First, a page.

Citing a lack of time and a need to cut costs, Defense Secretary Leon Panetta and Veterans Affairs (VA) Secretary Eric Shinseki announced they would forgo plans to build a new health records system to be used jointly by the departments and instead pursue less expensive technologies to make their individual systems more interoperable.
Initially, the Department of Defense (DOD) and VA expected to fully implement the iEHR system by 2017. But, over the last few months, Panetta said in the announcement, “[we] recognized that our worry is, 'How long is it going to take to get to that goal?' And 'What is going to be the price tag to get to that goal?' And 'How many times is it going to be delayed?'"
Instead, the new approach will aim to make a series of important changes to simplify this program, cut costs, and to get veterans the key benefits of this new system much sooner, Panetta said. “Rather than building a single integrated system from scratch, we will focus our immediate efforts on integrating VA and DOD health data as quickly as possible, by focusing on interoperability and using existing solutions.”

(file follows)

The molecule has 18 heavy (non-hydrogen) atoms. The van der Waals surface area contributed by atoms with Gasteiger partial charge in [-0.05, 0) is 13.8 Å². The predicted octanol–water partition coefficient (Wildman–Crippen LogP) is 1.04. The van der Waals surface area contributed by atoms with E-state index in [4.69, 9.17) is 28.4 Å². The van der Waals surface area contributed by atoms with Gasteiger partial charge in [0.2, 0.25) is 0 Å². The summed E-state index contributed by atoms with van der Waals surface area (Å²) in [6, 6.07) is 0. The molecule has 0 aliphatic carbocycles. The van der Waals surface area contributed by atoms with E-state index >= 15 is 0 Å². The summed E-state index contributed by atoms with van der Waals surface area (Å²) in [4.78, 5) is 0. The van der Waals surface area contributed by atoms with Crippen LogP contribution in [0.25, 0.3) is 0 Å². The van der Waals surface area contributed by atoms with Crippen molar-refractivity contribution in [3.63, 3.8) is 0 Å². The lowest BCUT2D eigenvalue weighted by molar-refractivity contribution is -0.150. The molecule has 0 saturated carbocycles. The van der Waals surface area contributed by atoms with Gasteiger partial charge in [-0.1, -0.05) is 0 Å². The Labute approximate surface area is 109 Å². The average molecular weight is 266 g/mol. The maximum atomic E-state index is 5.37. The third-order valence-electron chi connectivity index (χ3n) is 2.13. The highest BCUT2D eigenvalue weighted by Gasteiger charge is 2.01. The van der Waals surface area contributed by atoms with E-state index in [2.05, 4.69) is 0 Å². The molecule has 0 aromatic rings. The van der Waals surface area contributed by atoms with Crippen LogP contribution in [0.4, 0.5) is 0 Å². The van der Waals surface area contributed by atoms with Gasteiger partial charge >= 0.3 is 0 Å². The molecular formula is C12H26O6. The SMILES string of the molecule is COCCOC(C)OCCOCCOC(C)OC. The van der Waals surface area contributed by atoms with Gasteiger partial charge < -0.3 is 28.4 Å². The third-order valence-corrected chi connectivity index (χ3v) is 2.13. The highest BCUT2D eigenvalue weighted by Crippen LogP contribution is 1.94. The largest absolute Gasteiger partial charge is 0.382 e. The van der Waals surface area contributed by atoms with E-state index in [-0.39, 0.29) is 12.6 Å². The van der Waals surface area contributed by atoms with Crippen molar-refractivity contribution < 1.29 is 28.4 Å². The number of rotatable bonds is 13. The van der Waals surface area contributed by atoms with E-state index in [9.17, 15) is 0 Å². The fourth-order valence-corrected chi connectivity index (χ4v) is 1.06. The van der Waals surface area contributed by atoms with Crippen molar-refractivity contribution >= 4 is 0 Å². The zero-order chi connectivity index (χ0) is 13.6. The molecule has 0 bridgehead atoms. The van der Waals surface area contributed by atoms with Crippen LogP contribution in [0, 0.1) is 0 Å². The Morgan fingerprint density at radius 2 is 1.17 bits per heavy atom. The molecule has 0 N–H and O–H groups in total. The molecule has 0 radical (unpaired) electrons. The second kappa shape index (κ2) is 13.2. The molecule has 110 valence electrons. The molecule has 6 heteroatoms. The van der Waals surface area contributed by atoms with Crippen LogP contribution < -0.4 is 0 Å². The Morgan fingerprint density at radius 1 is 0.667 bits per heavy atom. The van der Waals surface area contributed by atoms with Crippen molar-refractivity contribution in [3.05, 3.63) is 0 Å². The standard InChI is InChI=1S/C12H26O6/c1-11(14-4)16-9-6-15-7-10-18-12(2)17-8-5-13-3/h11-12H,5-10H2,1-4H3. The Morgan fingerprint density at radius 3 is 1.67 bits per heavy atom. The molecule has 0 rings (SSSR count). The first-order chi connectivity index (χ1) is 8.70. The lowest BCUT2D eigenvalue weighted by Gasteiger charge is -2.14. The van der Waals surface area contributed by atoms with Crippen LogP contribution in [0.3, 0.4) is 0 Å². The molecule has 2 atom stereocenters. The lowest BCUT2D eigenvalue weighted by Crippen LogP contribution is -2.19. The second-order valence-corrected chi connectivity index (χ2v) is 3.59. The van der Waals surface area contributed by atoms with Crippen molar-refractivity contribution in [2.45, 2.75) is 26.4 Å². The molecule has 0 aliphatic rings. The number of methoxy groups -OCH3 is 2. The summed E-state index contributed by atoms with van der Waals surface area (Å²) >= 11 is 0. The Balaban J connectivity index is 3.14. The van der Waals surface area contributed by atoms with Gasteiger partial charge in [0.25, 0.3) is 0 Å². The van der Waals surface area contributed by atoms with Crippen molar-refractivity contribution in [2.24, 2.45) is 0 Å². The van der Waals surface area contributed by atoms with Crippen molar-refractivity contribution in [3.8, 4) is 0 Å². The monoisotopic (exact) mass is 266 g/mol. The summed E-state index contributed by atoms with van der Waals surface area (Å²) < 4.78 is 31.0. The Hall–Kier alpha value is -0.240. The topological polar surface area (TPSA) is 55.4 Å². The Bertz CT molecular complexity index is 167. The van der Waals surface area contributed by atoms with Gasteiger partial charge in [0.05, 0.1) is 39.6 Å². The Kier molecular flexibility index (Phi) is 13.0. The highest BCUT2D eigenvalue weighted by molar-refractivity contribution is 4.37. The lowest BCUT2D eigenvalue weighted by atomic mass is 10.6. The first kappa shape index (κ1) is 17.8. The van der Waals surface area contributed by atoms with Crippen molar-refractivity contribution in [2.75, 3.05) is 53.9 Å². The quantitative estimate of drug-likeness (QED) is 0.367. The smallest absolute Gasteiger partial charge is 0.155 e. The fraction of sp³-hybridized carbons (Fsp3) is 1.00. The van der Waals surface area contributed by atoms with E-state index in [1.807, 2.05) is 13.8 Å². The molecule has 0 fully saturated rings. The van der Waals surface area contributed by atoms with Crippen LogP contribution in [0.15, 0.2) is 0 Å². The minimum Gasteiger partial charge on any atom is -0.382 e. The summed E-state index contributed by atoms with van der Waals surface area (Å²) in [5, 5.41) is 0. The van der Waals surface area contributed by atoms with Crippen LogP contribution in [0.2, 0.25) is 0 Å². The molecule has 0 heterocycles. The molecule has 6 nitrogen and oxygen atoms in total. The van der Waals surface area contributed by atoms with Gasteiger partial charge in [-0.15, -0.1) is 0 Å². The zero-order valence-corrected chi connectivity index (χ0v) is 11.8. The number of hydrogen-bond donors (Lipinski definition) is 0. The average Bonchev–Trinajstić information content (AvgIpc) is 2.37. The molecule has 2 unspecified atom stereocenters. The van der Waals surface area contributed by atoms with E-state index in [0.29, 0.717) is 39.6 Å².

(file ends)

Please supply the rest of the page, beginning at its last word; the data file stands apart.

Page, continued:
According to Panetta and Shinseki, the outlined plan includes:
- Standardizing healthcare data no later than December 2013
- Creating health data authoritative source no later than September of 2013
- Accelerating the exchange of real-time data between VA and DOD no later than December of 2013
- Allowing VA and DOD patients to download their medical records, (the Blue Button Initiative), no later than May of 2013
- Upgrading the graphical user interface to display the new standardized VA and DOD healthcare data no later than December of 2013, with focus on an initial operating capability in 2014.
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